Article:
There comes a time in the life of a search marketer; when we start searching for a purpose in our lives and the media platform we work on. Paid Search Marketing starts typically with less than 2 percent of the overall media budget – leaving many working tirelessly on daily spends of $1 – $10 against a daily spend opportunity of $100 – $500.
Over many years, marketers continue to see paid search marketing as a marginal or hygiene element of their media mix but never a core supporter; leaving it to certain mature categories like travel, automobile, tech and finance. Paid search is considered as another campaign launch platform, where the advertiser must be present against competitor ads – it is as simple as that.
Only a handful of advertisers fully leverage the power of paid search marketing. Here are some myths that are good to be cleared up:
- The start-stop approach does not make your campaign successful. It is important for the advertiser to know that search queries for your product are throughout the year irrespective if the advertiser has a campaign or not. A classic example is ‘shampoo’; users will search for ‘hair care’, ‘hair conditioning’, and related terms throughout the year whether the advertiser is advertising or not.
- Briefs go wrong at (most) times, to state another classic brief example for our region. I have $50k to run a digital campaign including search across 4 weeks. “Can you give me a plan with high reach and the objective is to raise awareness?” You will struggle to run a paid search campaign. If this is an airline – you are looking at at least a million queries each month. There is no way the $50k will have any impact on your marketing objective. Avoid parking paid search marketing – when your dollars are already stretched.
- If your budget has not been fully consumed, that does not make your campaign/media inefficient. Paid search marketing allows you to decide how much and where to spend. Estimated performance always stands to be realigned during the campaign period and this includes – budget, CPC, traffic, and search volume. If you just want to burn media money – try contextual network or other digital platforms.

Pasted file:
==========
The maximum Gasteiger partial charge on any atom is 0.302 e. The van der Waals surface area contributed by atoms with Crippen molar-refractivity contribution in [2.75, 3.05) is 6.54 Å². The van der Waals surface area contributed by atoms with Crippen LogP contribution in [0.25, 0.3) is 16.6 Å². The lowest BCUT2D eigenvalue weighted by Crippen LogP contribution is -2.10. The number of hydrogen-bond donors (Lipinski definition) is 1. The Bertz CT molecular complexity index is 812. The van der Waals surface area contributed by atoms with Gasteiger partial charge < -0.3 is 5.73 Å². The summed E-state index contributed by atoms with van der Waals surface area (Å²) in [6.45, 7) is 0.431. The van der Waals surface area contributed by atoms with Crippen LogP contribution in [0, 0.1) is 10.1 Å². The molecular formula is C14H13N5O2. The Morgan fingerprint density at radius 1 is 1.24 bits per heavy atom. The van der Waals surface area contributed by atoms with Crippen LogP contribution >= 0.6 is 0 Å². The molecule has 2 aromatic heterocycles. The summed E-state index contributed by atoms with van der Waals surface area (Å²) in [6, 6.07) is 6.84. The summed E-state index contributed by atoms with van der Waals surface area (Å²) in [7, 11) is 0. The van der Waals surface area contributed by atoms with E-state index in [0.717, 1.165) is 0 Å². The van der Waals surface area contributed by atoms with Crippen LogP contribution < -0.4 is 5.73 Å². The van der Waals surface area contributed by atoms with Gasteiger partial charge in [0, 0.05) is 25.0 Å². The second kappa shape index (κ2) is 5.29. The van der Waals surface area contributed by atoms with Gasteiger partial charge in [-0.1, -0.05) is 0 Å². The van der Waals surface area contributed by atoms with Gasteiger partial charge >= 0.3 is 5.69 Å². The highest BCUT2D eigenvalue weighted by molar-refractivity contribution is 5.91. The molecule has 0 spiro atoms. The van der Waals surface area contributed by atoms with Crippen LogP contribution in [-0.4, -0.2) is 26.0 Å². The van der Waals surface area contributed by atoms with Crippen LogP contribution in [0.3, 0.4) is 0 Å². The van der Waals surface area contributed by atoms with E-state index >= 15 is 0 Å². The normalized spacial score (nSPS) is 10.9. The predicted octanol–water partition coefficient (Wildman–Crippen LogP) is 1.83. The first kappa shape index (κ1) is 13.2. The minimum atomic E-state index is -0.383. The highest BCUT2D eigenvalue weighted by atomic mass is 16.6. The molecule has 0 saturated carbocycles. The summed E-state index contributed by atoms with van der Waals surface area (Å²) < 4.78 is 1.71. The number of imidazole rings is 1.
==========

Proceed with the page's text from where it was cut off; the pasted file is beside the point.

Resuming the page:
- Avoid topping up an ‘always on’ search campaign with additional monies; unless you are really short of coverage. An always on campaign helps you achieve cost efficiencies; though it varies – industry to industry and country to country.
- Paid search helps in reinforcing your brand; it doesn’t help in brand recall. If people don’t know you; they won’t search for you. So, always layer your media plans with paid search.
- Estimate to target 50 percent share of impressions; anything below that as your budget – you will always consider paid search as an ineffective media platform.
- Be bold, and explore organic optimization if you are in the landscape for a long term play. Paid search is not your one stop fix all solution for online search. You really need to leverage the entire search results page. This recent study confirms that organic search wins 94 percent of the time!
- Use pretty much all the extensions where applicable; don’t stick to boring search ads. The landscape has significantly evolved. Google has introduced smart extensions like – site links (multiple links within the same ad unit), location extensions (allows you to show directions on the map), call extension (allows you to dial a number from your phone). These extensions improve the user experience on paid search – use them.
- Avoid chasing the competition on paid search or get competitive insights. Paid search marketing is best understood when you use it to achieve you marketing objective; not to understand what your competition is doing. Use ad tracking tools to know what your competition is up to. Most advertisers land up replicating what competition is doing; this is a big no-no for paid search. It is always advised to learn from your competition and improve.
- Go mobile if you haven’t. Mobile searches are growing 25 percent quarter-on-quarter in matured markets.
If you as an advertiser still feel search should be a small item. Move those media dollars into something more effective for your media plan. Don’t waste your money – use it wisely and effectively.